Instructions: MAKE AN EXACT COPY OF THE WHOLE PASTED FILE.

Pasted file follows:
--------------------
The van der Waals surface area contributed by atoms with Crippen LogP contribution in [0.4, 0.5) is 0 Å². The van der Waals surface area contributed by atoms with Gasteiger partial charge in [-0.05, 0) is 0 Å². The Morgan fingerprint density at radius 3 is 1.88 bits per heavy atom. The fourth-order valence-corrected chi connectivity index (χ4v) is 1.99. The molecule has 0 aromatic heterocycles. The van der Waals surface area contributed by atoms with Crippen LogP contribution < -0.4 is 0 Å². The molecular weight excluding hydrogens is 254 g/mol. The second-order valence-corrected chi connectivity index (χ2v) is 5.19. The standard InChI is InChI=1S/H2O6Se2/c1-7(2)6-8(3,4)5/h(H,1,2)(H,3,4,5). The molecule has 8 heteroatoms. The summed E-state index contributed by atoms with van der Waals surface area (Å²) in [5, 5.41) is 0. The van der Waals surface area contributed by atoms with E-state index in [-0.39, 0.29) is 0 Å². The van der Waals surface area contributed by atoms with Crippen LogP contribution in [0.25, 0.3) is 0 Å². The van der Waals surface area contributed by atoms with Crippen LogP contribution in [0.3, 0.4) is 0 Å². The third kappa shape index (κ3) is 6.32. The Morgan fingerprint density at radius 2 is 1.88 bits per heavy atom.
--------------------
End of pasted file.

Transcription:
The van der Waals surface area contributed by atoms with Crippen LogP contribution in [0.4, 0.5) is 0 Å². The van der Waals surface area contributed by atoms with Gasteiger partial charge in [-0.05, 0) is 0 Å². The Morgan fingerprint density at radius 3 is 1.88 bits per heavy atom. The fourth-order valence-corrected chi connectivity index (χ4v) is 1.99. The molecule has 0 aromatic heterocycles. The van der Waals surface area contributed by atoms with Crippen LogP contribution < -0.4 is 0 Å². The molecular weight excluding hydrogens is 254 g/mol. The second-order valence-corrected chi connectivity index (χ2v) is 5.19. The standard InChI is InChI=1S/H2O6Se2/c1-7(2)6-8(3,4)5/h(H,1,2)(H,3,4,5). The molecule has 8 heteroatoms. The summed E-state index contributed by atoms with van der Waals surface area (Å²) in [5, 5.41) is 0. The van der Waals surface area contributed by atoms with E-state index in [-0.39, 0.29) is 0 Å². The van der Waals surface area contributed by atoms with Crippen LogP contribution in [0.25, 0.3) is 0 Å². The van der Waals surface area contributed by atoms with Crippen LogP contribution in [0.3, 0.4) is 0 Å². The third kappa shape index (κ3) is 6.32. The Morgan fingerprint density at radius 2 is 1.88 bits per heavy atom.